It was truly a blessing to attend the National Pastors’ Fellowship in Bradenton, Fl at the end of January which was organized by Arch Ministries of Mentor, OH. What made it even better was the fact that I was accompanied by my wife, Liz, and Keith and Kelly Ober. The theme of the conference was “Let’s Plant Together: Fruit of Interdependent Ministry” which emphasized the need for established churches to get involved in church planting or revitalization in America either directly through their own ministry or indirectly by partnering with a church planter. The need in our country for Gospel-preaching, Bible-teaching churches is great because so many churches have either compromised in doctrine or are failing. More sound churches here in our nation will enable us to send more missionaries to the uttermost parts of the world.
Along with the challenge to get involved in church planting, we were also exhorted to develop a disciple-making culture within our church where every member is involved in personal discipleship. In fact, it was implied that disciple-making in our own church should take priority over missions abroad. The idea is that we must first be faithful witnesses in our “Jerusalem,” then we can reach our “Judea, Samaria, and the end of the earth.” We were reminded from Scripture that disciple-making did not happen through programs or organizations but through loving relationships. Making disciples went beyond merely sharing the Gospel and God’s Word, but it also included sharing one’s life with another. Being at the conference and hearing the testimonies of pastors who were committed to having a disciple-making church reinforced my commitment to see the same thing happen here at IBC. I am encouraged to know that the leaders of our church want to see it too. Just see what Keith Ober, who is one of our elders, had to say about his time at the fellowship:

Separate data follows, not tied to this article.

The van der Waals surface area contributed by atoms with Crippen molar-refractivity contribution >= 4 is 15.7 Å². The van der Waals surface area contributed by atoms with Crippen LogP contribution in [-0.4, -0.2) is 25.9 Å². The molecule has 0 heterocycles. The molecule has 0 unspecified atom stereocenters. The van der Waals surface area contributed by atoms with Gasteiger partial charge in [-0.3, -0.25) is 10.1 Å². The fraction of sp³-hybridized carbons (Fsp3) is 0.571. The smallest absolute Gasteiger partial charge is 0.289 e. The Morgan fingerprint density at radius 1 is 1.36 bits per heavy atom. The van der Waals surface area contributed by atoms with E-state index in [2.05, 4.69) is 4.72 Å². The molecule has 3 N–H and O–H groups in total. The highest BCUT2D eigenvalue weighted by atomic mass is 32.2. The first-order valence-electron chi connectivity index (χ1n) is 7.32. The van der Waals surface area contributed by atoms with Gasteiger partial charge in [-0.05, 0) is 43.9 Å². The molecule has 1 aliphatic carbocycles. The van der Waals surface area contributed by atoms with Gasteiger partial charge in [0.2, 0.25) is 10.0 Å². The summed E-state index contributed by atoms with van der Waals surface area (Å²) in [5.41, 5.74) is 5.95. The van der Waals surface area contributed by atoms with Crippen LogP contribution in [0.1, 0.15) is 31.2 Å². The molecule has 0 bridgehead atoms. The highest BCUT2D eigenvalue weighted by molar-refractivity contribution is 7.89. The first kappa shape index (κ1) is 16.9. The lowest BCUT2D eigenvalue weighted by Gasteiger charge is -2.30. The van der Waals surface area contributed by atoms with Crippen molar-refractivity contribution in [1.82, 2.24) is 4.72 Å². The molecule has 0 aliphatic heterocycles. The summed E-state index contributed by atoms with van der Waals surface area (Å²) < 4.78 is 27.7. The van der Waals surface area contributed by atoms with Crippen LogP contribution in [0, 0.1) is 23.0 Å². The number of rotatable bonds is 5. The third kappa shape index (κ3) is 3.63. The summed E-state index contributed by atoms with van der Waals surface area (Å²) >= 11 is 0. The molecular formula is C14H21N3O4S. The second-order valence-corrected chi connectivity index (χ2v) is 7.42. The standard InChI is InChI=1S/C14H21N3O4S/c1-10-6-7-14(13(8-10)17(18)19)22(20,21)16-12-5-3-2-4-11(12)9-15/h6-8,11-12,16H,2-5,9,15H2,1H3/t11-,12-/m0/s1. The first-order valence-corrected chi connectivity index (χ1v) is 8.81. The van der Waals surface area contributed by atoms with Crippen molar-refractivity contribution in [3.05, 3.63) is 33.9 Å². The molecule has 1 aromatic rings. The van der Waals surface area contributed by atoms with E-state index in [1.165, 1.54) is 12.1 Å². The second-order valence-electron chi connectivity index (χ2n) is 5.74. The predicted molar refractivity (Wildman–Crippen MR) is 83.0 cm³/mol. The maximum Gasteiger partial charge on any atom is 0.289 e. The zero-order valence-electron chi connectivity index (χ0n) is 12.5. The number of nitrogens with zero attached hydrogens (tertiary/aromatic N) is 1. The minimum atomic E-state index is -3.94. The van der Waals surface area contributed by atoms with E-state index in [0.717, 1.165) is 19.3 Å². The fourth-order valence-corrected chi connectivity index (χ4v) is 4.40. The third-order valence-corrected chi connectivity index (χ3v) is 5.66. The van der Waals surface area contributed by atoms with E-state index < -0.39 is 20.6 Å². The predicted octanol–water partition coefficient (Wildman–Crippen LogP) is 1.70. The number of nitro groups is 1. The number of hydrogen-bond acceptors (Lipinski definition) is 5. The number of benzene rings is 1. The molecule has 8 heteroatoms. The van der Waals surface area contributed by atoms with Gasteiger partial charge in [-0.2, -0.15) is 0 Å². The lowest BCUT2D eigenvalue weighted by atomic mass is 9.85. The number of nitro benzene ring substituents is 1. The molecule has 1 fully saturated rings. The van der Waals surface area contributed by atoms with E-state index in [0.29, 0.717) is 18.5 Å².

My experience at the National Pastor’s Fellowship was both refreshing and encouraging. It was humbling to see so many pastors gathering together to bless one another in genuine fellowship and to inspire one another by sharing their discipling experiences.
One of the most helpful insights I received was the message of simplicity in discipling. Words can unintentionally overwhelm or intimidate us…and to be honest…the word discipling has been that to me. What I learned was just how simple it can be to disciple another person. With the Word of God in hand and a genuine love for others in your heart, there is nothing preventing you from beginning a discipleship relationship with someone. Prayerful preparation and a submission to the leadership of the Holy Spirit during your discipling time enables you to experience the joy of serving the Lord faithfully while fulfilling his command to make disciples. I hope you will prayerfully ask the Lord to reveal to you the person he has for you to disciple…and then step out in faith that God provides exactly what you need to fulfill his purpose.
I want to express my gratitude to the church for giving us the opportunity to receive spiritual refreshment from the fellowship and ask how God might use it for the spiritual benefit of us all.
Pastor Jon Dillon